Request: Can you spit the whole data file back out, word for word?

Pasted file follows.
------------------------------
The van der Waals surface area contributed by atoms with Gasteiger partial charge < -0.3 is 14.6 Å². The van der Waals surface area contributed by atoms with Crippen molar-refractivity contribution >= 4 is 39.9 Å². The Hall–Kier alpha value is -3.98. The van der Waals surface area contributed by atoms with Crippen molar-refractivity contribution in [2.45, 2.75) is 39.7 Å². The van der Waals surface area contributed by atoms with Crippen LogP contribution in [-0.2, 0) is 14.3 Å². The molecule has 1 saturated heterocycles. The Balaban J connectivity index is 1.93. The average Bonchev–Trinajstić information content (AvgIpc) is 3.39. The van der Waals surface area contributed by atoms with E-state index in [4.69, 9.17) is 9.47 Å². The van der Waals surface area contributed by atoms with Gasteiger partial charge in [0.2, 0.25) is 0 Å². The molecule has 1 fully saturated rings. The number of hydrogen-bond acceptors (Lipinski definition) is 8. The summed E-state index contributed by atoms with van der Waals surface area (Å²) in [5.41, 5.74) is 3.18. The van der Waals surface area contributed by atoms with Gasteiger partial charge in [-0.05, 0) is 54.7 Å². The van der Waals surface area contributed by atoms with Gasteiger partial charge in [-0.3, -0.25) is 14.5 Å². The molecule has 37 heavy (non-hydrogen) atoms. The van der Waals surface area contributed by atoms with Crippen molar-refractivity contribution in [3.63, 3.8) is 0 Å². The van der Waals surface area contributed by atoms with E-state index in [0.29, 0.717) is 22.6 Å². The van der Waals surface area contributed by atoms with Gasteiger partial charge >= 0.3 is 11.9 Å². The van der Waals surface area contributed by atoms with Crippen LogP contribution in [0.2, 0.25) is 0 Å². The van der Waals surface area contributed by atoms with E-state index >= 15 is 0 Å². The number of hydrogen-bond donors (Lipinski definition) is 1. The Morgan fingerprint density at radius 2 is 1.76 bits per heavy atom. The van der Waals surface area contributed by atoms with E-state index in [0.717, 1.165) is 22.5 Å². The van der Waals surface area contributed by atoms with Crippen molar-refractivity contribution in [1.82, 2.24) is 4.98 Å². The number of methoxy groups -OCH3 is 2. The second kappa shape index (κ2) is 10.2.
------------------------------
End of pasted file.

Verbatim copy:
The van der Waals surface area contributed by atoms with Gasteiger partial charge < -0.3 is 14.6 Å². The van der Waals surface area contributed by atoms with Crippen molar-refractivity contribution >= 4 is 39.9 Å². The Hall–Kier alpha value is -3.98. The van der Waals surface area contributed by atoms with Crippen molar-refractivity contribution in [2.45, 2.75) is 39.7 Å². The van der Waals surface area contributed by atoms with Crippen LogP contribution in [-0.2, 0) is 14.3 Å². The molecule has 1 saturated heterocycles. The Balaban J connectivity index is 1.93. The average Bonchev–Trinajstić information content (AvgIpc) is 3.39. The van der Waals surface area contributed by atoms with E-state index in [4.69, 9.17) is 9.47 Å². The van der Waals surface area contributed by atoms with Gasteiger partial charge in [0.2, 0.25) is 0 Å². The molecule has 1 fully saturated rings. The number of hydrogen-bond acceptors (Lipinski definition) is 8. The summed E-state index contributed by atoms with van der Waals surface area (Å²) in [5.41, 5.74) is 3.18. The van der Waals surface area contributed by atoms with Gasteiger partial charge in [-0.05, 0) is 54.7 Å². The van der Waals surface area contributed by atoms with Gasteiger partial charge in [-0.3, -0.25) is 14.5 Å². The molecule has 37 heavy (non-hydrogen) atoms. The van der Waals surface area contributed by atoms with Crippen molar-refractivity contribution in [3.63, 3.8) is 0 Å². The van der Waals surface area contributed by atoms with E-state index in [0.29, 0.717) is 22.6 Å². The van der Waals surface area contributed by atoms with Gasteiger partial charge >= 0.3 is 11.9 Å². The van der Waals surface area contributed by atoms with Crippen LogP contribution in [0.2, 0.25) is 0 Å². The van der Waals surface area contributed by atoms with E-state index >= 15 is 0 Å². The number of hydrogen-bond donors (Lipinski definition) is 1. The Morgan fingerprint density at radius 2 is 1.76 bits per heavy atom. The van der Waals surface area contributed by atoms with E-state index in [0.717, 1.165) is 22.5 Å². The van der Waals surface area contributed by atoms with Crippen molar-refractivity contribution in [1.82, 2.24) is 4.98 Å². The number of methoxy groups -OCH3 is 2. The second kappa shape index (κ2) is 10.2.